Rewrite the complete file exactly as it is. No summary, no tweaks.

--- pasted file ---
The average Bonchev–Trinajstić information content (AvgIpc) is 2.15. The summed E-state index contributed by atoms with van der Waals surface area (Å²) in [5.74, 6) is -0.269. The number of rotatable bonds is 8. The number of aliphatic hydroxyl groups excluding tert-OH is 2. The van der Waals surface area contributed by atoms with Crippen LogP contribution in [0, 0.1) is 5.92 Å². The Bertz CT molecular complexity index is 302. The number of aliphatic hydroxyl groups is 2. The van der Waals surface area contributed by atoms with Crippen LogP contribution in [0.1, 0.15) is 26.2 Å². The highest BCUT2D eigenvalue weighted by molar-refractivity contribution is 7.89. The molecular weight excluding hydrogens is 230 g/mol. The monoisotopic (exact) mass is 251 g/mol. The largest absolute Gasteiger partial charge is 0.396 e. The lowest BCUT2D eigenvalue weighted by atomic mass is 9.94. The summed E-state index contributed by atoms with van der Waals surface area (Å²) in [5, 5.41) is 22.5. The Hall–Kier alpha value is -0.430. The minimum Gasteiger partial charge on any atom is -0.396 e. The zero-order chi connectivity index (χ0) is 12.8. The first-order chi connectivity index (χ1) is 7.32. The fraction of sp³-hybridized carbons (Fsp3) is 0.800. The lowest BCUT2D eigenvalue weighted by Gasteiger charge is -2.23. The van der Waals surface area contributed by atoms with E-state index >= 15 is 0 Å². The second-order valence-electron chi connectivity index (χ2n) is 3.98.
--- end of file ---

The average Bonchev–Trinajstić information content (AvgIpc) is 2.15. The summed E-state index contributed by atoms with van der Waals surface area (Å²) in [5.74, 6) is -0.269. The number of rotatable bonds is 8. The number of aliphatic hydroxyl groups excluding tert-OH is 2. The van der Waals surface area contributed by atoms with Crippen LogP contribution in [0, 0.1) is 5.92 Å². The Bertz CT molecular complexity index is 302. The number of aliphatic hydroxyl groups is 2. The van der Waals surface area contributed by atoms with Crippen LogP contribution in [0.1, 0.15) is 26.2 Å². The highest BCUT2D eigenvalue weighted by molar-refractivity contribution is 7.89. The molecular weight excluding hydrogens is 230 g/mol. The monoisotopic (exact) mass is 251 g/mol. The largest absolute Gasteiger partial charge is 0.396 e. The lowest BCUT2D eigenvalue weighted by atomic mass is 9.94. The summed E-state index contributed by atoms with van der Waals surface area (Å²) in [5, 5.41) is 22.5. The Hall–Kier alpha value is -0.430. The minimum Gasteiger partial charge on any atom is -0.396 e. The zero-order chi connectivity index (χ0) is 12.8. The first-order chi connectivity index (χ1) is 7.32. The fraction of sp³-hybridized carbons (Fsp3) is 0.800. The lowest BCUT2D eigenvalue weighted by Gasteiger charge is -2.23. The van der Waals surface area contributed by atoms with E-state index >= 15 is 0 Å². The second-order valence-electron chi connectivity index (χ2n) is 3.98.